Microbiological researchers from universities in the U.S. and Mexico have recently shown improved evidence of successfully generating electricity and producing sustainable fuels with bacteria. We've mentioned the use of algae as a tool for producing biodiesel before, as well as some of the other advancements mentioned in this recent press release. At a meeting of the American Society for Microbiology, researchers from U. Mass. Amherst presented "data identifying for the first time how these bacteria are able to transfer electrons through the biofilms to the electrodes."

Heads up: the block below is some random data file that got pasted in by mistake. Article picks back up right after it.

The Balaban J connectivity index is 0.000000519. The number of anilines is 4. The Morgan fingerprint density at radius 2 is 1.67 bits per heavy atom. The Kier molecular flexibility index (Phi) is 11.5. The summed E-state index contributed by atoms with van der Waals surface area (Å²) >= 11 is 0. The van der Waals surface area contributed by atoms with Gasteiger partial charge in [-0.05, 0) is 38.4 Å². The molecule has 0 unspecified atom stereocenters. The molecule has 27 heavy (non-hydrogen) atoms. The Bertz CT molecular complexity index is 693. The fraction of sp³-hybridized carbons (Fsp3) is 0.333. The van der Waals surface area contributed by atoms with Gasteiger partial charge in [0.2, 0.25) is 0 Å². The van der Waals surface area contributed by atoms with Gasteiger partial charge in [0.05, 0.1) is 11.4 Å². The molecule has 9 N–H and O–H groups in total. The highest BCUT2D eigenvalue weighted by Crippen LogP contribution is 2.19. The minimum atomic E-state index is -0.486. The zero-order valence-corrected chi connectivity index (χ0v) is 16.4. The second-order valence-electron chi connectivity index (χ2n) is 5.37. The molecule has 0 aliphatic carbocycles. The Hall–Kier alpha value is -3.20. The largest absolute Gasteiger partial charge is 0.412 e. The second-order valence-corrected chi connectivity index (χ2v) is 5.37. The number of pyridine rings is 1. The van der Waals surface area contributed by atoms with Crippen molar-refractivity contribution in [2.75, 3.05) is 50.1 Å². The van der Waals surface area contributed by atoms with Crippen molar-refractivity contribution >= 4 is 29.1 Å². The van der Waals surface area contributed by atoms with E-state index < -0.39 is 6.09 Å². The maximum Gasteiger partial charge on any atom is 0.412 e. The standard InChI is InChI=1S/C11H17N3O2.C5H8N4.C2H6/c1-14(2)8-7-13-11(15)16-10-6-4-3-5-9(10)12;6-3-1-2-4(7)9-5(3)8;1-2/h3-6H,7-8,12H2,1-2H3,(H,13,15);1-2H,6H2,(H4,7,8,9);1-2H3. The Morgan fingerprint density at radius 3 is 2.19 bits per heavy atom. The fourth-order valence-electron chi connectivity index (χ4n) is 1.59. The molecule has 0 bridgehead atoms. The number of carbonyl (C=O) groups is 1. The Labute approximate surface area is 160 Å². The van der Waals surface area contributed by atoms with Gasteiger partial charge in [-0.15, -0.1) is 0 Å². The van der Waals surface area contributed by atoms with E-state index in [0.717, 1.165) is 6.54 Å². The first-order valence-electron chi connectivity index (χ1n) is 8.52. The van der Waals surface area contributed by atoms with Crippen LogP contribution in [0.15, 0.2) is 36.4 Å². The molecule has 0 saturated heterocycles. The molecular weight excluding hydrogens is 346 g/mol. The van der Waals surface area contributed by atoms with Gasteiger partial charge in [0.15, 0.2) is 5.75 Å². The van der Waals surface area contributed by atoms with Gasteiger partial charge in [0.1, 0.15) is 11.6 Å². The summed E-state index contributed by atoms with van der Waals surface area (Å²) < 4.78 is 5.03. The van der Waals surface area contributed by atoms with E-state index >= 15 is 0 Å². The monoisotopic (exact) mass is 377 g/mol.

This also presents interesting possibilities for genetic engineering, as it may be possible to develop and refine bacteria capable of breaking down biomass into ethanol, or loosening trapped oil reserves from rock surfaces and inaccessible cavities by producing a detergent-like substance. Beyond simply creating the bacteria, researchers will have to demonstrate the economic viability of this kind of approach to boosting oil availability.